Answered: Rejecting candidates due to Facebook images

You've just checked a counter assistant's Facebook profile and are unimpressed
You've just checked a counter assistant's Facebook profile and are unimpressed

Do you have enough HR knowledge to correctly answer this workplace dilemma?

The dilemma

You're about to take on a new counter assistant. She was great in the interview, but you've just checked her Facebook profile and are unimpressed. It’s full of pictures of her drunk and her spelling is dreadful.

It has really put you off, but can you reject her based on this?

How did C+D readers vote?


Can I reject a job candidate based on his or her social media profile?
Total votes: 216
The answer

This is a grey area, to put it mildly. What employees get up to in their private life is none of their employer's business, unless it affects their performance at work or the business's reputation.

However, you could argue that posting pictures on Facebook is effectively broadcasting them publicly, so there's no harm in you taking a look to get an idea of your interviewee's personality.

Also, counter assistants are the public face of your pharmacy, so it is understandable that you would want to make sure that your candidate's behaviour online is appropriate.

In fact, you are not alone in looking at job applicants' online social media pages.

An online search is a part of many organisations' hiring strategies. A recent YouGov survey found that 19% of employers have turned down a candidate because of their online activity. LinkedIn, Facebook and Twitter were the top three sites employers looked up their candidates on.

But beware of making your recruitment decision based solely on something you've seen online – out of context – as there is a small legal risk that doing so would be discriminatory.

For example, if a candidate's spelling online is poor and you reject their application, it is possible that the problem is dyslexia.

In that situation, if it could be proved that you've rejected a job candidate based on disability, this could mean trouble. There's no cap on awards for disability discrimination, and awards of more than £10,000 are not uncommon.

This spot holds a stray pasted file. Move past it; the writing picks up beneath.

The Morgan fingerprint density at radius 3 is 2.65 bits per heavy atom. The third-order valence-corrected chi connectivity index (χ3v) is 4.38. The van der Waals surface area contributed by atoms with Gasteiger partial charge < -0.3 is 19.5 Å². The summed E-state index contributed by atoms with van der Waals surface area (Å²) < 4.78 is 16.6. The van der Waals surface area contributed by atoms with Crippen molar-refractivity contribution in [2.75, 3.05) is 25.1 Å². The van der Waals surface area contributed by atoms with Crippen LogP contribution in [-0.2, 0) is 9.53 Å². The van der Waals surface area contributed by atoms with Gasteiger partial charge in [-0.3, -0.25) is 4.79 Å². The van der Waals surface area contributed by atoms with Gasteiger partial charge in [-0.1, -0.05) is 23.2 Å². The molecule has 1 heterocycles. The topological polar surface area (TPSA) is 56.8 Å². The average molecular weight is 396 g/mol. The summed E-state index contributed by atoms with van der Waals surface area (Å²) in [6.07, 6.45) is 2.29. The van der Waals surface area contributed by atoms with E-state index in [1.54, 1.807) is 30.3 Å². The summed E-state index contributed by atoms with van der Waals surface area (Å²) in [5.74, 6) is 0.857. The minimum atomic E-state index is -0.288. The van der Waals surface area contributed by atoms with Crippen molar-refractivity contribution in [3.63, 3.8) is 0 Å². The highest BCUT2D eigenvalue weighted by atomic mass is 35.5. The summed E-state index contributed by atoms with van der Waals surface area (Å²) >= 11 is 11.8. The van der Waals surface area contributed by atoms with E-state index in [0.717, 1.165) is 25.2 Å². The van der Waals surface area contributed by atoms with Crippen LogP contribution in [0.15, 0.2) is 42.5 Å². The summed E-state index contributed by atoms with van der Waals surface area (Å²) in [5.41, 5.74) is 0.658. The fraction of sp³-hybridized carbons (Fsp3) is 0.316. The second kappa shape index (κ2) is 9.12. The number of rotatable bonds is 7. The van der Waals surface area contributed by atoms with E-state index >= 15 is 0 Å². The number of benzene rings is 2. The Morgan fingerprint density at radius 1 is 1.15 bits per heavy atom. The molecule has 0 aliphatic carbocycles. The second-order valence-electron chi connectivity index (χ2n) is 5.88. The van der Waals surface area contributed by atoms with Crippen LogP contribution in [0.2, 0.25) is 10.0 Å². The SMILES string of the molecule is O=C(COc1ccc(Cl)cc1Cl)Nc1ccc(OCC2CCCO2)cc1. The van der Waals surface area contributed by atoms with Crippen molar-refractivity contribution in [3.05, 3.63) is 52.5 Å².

But the main risk is rejecting the best candidate for the job. Before you saw her profile, you were ready to hire her. It may be that your potential new employee is guilty of nothing more than failing to change her Facebook privacy settings.

So don't jump to conclusions. If you are really worried, ask her back for a second interview, or even ask her to do a written test. Make sure that you're taking into account her online activity alongside everything else you've found out about her from the interview.

If you do reject her, you need to be confident that it is because she is not right for the job – and not because of a few party pictures online.

This HR dilemma was originally posted on the Accord Academy website, part of Accord Healthcare Ltd

For adverse event and privacy policy click here. Adverse events* should be reported. Adverse events should be reported. Reporting forms and information can be found at

Adverse events should also be reported to Accord on 01271 385257.

* "Patient safety is Accord's primary concern and we encourage healthcare professionals and patients to report any adverse event which may occur in relation to an Accord product. An adverse event includes reports of any side effect, product misuse, abuse or overdose, including inappropriate use by children or women who are pregnant or breast-feeding. It also includes reports of a product that was used for something other than the intended purpose or was ineffective, or was given with another medicine. Complaints relating to the product can also be reported."

Have you rejected candidates based on their social media images?

Tom Kennedy, Pharmacy Area manager/ Operations Manager

Why don't you try getting a life outside of pharmacy, then you give a balanced opinion.

Ilove Pharmacy, Non Pharmacist Branch Manager

Be mindful if you already work(long term employees esp) for a multiple. They barely need an excuse to get rid of you.

Benjamin Leon D'Montigny, Non Pharmacist Branch Manager

Most guidelines would suggest can do so as an extension of the formal interviewing. Good practice would be to also give the interviewee a "heads up" that you will be looking at their social media accounts as well. It's important to apply context to images.

Shamir Patel, Community pharmacist

I think before the new Data regs come in its allowable 

R Patel, Community pharmacist

If you're immature enough to post such photos yourself, you're not mature enough to be working in an environment which requires a responsible and mature personality. All the good assistants in my experience have been such individuals, some who have gone to even become pharmacists. 

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